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► The Pursuit of Love is streaming on BBC iPlayer.
“You’ve got to believe in something other than love!” cries Fanny (Emily Beecham), as her wayward cousin Linda (Lily James) embarks on another of the impulsive quests for personal satisfaction that are her trademark. Linda’s answer – “What else is there?” – produces Fanny’s own trademark: a look of mingled bemusement, disapproval and envy.
This is the dynamic that charges this jumpy, self-conscious adaptation of the 1945 novel by Nancy Mitford, scripted and directed by Emily Mortimer: stick-in-the-mud Fanny makes the case for marital fidelity and raising one’s own children, chiefly through the medium of facial expressions; reckless sexpot Linda lives according to her whims and complains about being disapproved of.
Mitford’s book, inspired by her own famously eccentric aristocratic clan, depicts lavish living and madcap decision-making as thin masks for chaos and dysfunction. Marriages are ramshackle temporary arrangements, children are dumped on relatives by those who find parenting too tedious for words, and political convictions and intellectual endeavours alike are fashion-driven diversions from… well, from what?
Replicated in Mortimer’s new version is the strange nihilism at the heart of this most crowded, chatty and superficially sparkly of narratives, in which being a good-time girl is a meaningless distraction from the void within (“Linda then proceeded to fritter away years of her life with absolutely nothing to show for them,” observes Fanny’s voiceover), as is committing oneself fully to home and children (“Am I a bit of a prig?” Fanny frets to her husband), or having a job, or not having a job, or agitating for social change, or reading books, or not reading books. Born into the sort of wealth and social standing that precludes the need to just get on with things, Linda and Fanny suffer an excess of choice; and both, in their different ways, feel very hard-done-by about it.
Is this a pertinent message for the year 2021? Possibly, complaint about disadvantage from the ostensibly highly privileged being a powerful characteristic of our age. It’s an unfashionable one, however. Current mores tend to have it that people born into wealth should acknowledge and feel responsibility for their disproportionate comfort and influence, not complain about how difficult it makes things for them.
This adaptation is cheerfully inconsistent about whether it is satirising a bunch of narcissistic parasites or begging sympathy for the predicament of people trapped in a system that wastes their potential. It confronts the ambiguity of its intentions partly through staginess. Mortimer has borrowed from Wes Anderson cutesy symmetrical compositions and picture-book intertitles introducing characters, and from Marie Antoinette (2006) and The Favourite (2018) showily anachronistic music cues and a sardonic tone. Collages of still photographs also crop up to locate us within real historical contexts.
The anti-realism of the presentation kicks in early: Beecham and James begin the three-part series playing Fanny and Linda as young adolescents, despite being evidently women in their thirties. If this was intended in part to indicate problematic unwillingness to grow up, particularly on Linda’s part, it also achieves the opposite, inducing the viewer to regard the pair as overindulged adults from the beginning, rather than neglected children who become damaged adults. The ensuing story largely serves to emphasise and emphasise again the binary choice it visualises for women: dash around being thrilling, or sulk sensibly at home?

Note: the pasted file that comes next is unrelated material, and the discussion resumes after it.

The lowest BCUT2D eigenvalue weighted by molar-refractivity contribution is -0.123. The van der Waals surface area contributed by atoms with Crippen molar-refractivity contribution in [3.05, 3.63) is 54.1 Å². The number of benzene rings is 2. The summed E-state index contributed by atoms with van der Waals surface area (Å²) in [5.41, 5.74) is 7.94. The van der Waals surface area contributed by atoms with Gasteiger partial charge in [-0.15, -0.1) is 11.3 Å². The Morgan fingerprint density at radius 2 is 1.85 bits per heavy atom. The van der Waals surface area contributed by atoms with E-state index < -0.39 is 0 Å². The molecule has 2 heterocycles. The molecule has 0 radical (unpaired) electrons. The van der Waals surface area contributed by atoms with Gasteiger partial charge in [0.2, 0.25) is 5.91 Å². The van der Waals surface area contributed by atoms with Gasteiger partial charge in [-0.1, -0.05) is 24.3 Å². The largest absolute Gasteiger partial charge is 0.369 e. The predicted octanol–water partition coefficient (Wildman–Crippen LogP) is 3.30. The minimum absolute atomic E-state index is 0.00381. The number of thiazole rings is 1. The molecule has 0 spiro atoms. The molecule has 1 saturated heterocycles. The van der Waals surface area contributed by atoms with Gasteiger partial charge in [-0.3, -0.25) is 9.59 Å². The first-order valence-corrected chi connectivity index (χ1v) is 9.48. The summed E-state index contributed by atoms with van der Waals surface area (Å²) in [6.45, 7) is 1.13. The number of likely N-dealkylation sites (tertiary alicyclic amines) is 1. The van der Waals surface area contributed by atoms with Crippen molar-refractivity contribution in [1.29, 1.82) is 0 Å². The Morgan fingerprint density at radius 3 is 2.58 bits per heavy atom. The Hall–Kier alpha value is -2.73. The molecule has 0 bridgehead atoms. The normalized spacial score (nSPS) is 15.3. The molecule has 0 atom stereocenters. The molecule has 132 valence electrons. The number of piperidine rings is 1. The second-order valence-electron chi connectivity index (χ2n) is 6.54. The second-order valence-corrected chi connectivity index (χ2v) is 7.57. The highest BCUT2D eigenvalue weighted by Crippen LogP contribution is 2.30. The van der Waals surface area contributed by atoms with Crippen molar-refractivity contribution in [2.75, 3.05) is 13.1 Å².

Whether or not one regards that as a pressing dilemma, the show doesn’t quite justify either Fanny’s or its own investment in Linda. Though people say things like “I can’t imagine the world without Linda!” and James labours visibly to convey irrepressible charisma, the viewer gathers little evidence of Linda being anything other than an obnoxious flibbertigibbet.
Mortimer’s effort to present her as a wounded bird too spirited for this world’s restrictions keeps running up against the inconvenience of the daughter she has unceremoniously dumped; when Linda’s mother Sadie (Dolly Wells) remarks, “I don’t like the lighthearted way you abandoned little Moira, Linda,” she is swathed in gothic gloom, as if she’s directly voicing the forces of oppression.
Fanny’s largely absent mother, meanwhile – known as the Bolter for her marital unreliability, and played with enjoyable cut-glass nastiness by Mortimer herself – has wisdom to impart to the daughter she decided not to raise. “Don’t let your children get in the way of your life, darling!” she tells a heavily pregnant Fanny.
This depiction of motherhood as an inevitable curb on potential is awkward – the result, perhaps, of trying to squeeze a message of current relevance out of material depicting lifestyles almost nobody really has. Other earnest moments, as when Linda encounters the poor during a Scarlett O’Hara-ish stint in war-torn Spain, also land awkwardly. “There is a selfishness to her,” murmurs poor old Fanny in the last episode. There is, and not much else; the show does best when it stops striving to indicate otherwise.
Sight & Sound June 2021
In our current issue, Mark Kermode and Prano Bailey–Bond talk Censor and the 80s British censorship massacre. Read if you dare! Plus the history of ‘video nasties’, Kelly Reichardt on First Cow, Suzanne Lindon’s Spring Blossom, the sprawling brilliance of Robert Altman’s Nashville, and vintage Jack Nicholson. Available in print and digitally.Find out more and get a copy